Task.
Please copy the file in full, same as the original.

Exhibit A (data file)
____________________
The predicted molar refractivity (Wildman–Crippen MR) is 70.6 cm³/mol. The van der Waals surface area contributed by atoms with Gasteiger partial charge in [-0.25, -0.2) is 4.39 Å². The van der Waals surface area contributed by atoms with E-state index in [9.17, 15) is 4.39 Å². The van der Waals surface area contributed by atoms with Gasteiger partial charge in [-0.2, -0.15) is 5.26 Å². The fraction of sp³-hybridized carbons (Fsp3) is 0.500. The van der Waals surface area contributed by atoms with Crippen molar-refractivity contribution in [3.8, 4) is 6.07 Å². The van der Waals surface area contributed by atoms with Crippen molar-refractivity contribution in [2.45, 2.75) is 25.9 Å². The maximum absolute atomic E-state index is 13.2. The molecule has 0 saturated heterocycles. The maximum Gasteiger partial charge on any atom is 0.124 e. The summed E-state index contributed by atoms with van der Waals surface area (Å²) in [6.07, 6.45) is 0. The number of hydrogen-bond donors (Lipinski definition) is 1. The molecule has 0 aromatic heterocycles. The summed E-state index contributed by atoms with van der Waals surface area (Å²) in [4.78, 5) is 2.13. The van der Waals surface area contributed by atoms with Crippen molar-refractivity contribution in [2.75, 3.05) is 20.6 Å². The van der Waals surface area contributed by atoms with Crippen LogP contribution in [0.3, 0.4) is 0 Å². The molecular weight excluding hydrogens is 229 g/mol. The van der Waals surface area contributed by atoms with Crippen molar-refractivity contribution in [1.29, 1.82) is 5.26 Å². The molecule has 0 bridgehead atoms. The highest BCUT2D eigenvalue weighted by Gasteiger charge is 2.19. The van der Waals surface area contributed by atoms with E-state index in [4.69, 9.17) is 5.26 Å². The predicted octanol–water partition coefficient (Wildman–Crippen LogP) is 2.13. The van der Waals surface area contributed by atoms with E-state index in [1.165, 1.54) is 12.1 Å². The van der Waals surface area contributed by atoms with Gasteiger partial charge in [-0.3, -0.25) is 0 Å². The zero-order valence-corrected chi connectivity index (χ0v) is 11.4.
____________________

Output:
The predicted molar refractivity (Wildman–Crippen MR) is 70.6 cm³/mol. The van der Waals surface area contributed by atoms with Gasteiger partial charge in [-0.25, -0.2) is 4.39 Å². The van der Waals surface area contributed by atoms with E-state index in [9.17, 15) is 4.39 Å². The van der Waals surface area contributed by atoms with Gasteiger partial charge in [-0.2, -0.15) is 5.26 Å². The fraction of sp³-hybridized carbons (Fsp3) is 0.500. The van der Waals surface area contributed by atoms with Crippen molar-refractivity contribution in [3.8, 4) is 6.07 Å². The van der Waals surface area contributed by atoms with Crippen molar-refractivity contribution in [2.45, 2.75) is 25.9 Å². The maximum absolute atomic E-state index is 13.2. The molecule has 0 saturated heterocycles. The maximum Gasteiger partial charge on any atom is 0.124 e. The summed E-state index contributed by atoms with van der Waals surface area (Å²) in [6.07, 6.45) is 0. The number of hydrogen-bond donors (Lipinski definition) is 1. The molecule has 0 aromatic heterocycles. The summed E-state index contributed by atoms with van der Waals surface area (Å²) in [4.78, 5) is 2.13. The van der Waals surface area contributed by atoms with Crippen molar-refractivity contribution in [2.75, 3.05) is 20.6 Å². The van der Waals surface area contributed by atoms with Crippen LogP contribution in [0.3, 0.4) is 0 Å². The molecular weight excluding hydrogens is 229 g/mol. The van der Waals surface area contributed by atoms with Crippen molar-refractivity contribution in [1.29, 1.82) is 5.26 Å². The molecule has 0 bridgehead atoms. The highest BCUT2D eigenvalue weighted by Gasteiger charge is 2.19. The van der Waals surface area contributed by atoms with E-state index in [4.69, 9.17) is 5.26 Å². The predicted octanol–water partition coefficient (Wildman–Crippen LogP) is 2.13. The van der Waals surface area contributed by atoms with E-state index in [1.165, 1.54) is 12.1 Å². The van der Waals surface area contributed by atoms with Gasteiger partial charge in [-0.3, -0.25) is 0 Å². The zero-order valence-corrected chi connectivity index (χ0v) is 11.4.